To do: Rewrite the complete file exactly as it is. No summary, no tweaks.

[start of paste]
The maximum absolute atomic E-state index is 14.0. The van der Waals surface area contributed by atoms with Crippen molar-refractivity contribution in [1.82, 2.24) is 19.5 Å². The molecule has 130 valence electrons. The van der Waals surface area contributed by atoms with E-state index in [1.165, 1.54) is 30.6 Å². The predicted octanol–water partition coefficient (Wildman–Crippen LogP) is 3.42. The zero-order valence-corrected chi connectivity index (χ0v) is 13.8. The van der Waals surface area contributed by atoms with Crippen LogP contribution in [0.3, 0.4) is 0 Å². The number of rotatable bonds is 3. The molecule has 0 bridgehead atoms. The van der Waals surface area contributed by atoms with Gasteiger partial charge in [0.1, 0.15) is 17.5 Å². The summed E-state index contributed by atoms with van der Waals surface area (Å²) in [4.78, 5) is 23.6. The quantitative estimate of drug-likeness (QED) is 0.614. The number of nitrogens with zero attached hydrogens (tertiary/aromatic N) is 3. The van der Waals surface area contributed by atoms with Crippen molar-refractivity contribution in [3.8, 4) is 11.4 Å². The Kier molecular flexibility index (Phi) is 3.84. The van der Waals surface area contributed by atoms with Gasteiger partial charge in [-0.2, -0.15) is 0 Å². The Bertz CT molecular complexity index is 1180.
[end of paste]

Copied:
The maximum absolute atomic E-state index is 14.0. The van der Waals surface area contributed by atoms with Crippen molar-refractivity contribution in [1.82, 2.24) is 19.5 Å². The molecule has 130 valence electrons. The van der Waals surface area contributed by atoms with E-state index in [1.165, 1.54) is 30.6 Å². The predicted octanol–water partition coefficient (Wildman–Crippen LogP) is 3.42. The zero-order valence-corrected chi connectivity index (χ0v) is 13.8. The van der Waals surface area contributed by atoms with Crippen LogP contribution in [0.3, 0.4) is 0 Å². The number of rotatable bonds is 3. The molecule has 0 bridgehead atoms. The van der Waals surface area contributed by atoms with Gasteiger partial charge in [0.1, 0.15) is 17.5 Å². The summed E-state index contributed by atoms with van der Waals surface area (Å²) in [4.78, 5) is 23.6. The quantitative estimate of drug-likeness (QED) is 0.614. The number of nitrogens with zero attached hydrogens (tertiary/aromatic N) is 3. The van der Waals surface area contributed by atoms with Crippen molar-refractivity contribution in [3.8, 4) is 11.4 Å². The Kier molecular flexibility index (Phi) is 3.84. The van der Waals surface area contributed by atoms with Gasteiger partial charge in [-0.2, -0.15) is 0 Å². The Bertz CT molecular complexity index is 1180.